The Spiritual Discipline of Training vs. Trying

Training vs. Trying

Last week I started a series on spiritual disciplines. It’s a topic near and dear to my heart, because, well, I didn’t even discover spiritual disciplines until I was over forty. At that point in my life, I was so exhausted from the “Good Christian” rat race that I couldn’t go on. I didn’t have any spiritual or emotional energy left and no boot straps with which to pull myself up.

Trying hard is such a burden. And it’s one we were never meant to bear.

John Ortberg summarizes it this way in his book The Life You’ve Always Wanted:

Let’s say that I decide I want to run a marathon. A lofty goal for sure, but not completely out of the realm of possibility.

(My husband may be laughing at this one, but hey, if I gave up Diet Coke, I’m pretty sure I could do this and read Moby Dick. . . if I wanted to.)

So on the day I decide to run a marathon, I vow to give it my very best and to try as hard as I can. I am absolutely committed and determined to do this thing.

I get up off my couch and head to the starting line. I’m fully prepared with all the right equipment and head knowledge about how to run well. I’ve studied and carb-loaded and rehearsed mentally, mapping the race out in my head and planning my strategy.

Enthusiastic, I start the race with single-minded purpose. No one has ever tried harder to run a marathon than I am trying right now.

But it doesn’t matter. I simply will not and cannot reach the finish line.

Why?

We all know the answer.

Because I haven’t trained for it.

Training vs Trying

Every marathon runner trains before attempting a marathon. The human body just isn’t designed to run 26 miles without working up to it, no matter how determined and devoted a person may be.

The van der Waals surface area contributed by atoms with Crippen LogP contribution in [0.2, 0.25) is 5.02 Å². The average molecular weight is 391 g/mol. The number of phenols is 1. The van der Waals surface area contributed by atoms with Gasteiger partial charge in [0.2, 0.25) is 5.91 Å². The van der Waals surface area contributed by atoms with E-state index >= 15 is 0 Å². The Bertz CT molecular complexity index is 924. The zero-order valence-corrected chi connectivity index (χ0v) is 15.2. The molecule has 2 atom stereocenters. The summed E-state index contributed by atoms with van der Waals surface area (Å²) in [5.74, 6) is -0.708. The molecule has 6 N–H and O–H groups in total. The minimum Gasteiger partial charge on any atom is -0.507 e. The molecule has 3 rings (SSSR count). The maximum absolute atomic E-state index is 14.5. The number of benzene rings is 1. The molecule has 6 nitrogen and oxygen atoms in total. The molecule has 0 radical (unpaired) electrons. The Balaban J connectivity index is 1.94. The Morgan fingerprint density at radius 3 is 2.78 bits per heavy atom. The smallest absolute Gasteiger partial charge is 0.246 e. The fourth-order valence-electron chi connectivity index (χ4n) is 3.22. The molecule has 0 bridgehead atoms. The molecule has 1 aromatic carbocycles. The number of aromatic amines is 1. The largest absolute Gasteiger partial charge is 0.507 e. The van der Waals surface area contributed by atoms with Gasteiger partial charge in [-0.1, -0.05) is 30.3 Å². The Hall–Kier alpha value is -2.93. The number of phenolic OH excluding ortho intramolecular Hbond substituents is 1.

To run such a race requires months of training and hard, disciplined physical work. In fact, it requires a lifestyle of training rather than trying.

Sometime kids at the schools where I play piano will ask, “How did you get so good at piano?”

Well, I didn’t just wake up one day as a prodigy.

I’ve spent years — about 40 of them — honing my craft. I’m a good pianist, but you know what? I’m still learning new tricks. I’m still in training to be even better, to improve my art. It’s a lifelong process and it’s second nature to me at this point. I don’t try harder to be a better musician. Instead, I’m constantly in the mindset and physical discipline of training.

playing piano

The same premise is true with spiritual disciplines.

Contrary to the “try-hard” religion that I learned growing up, spiritual discipline is all about training — real, physical and mental training — with the goal of drawing closer to Christ. The apostle Paul compares our Christian journey to an athlete’s race with precisely this idea in mind.

“Do you not know that in a race all the runners run, but only one gets the prize? Run in such a way as to get the prize. 25 Everyone who competes in the games goes into strict training. They do it to get a crown that will not last, but we do it to get a crown that will last forever.”

1 Corinthians 9:24-25

As Ortberg says,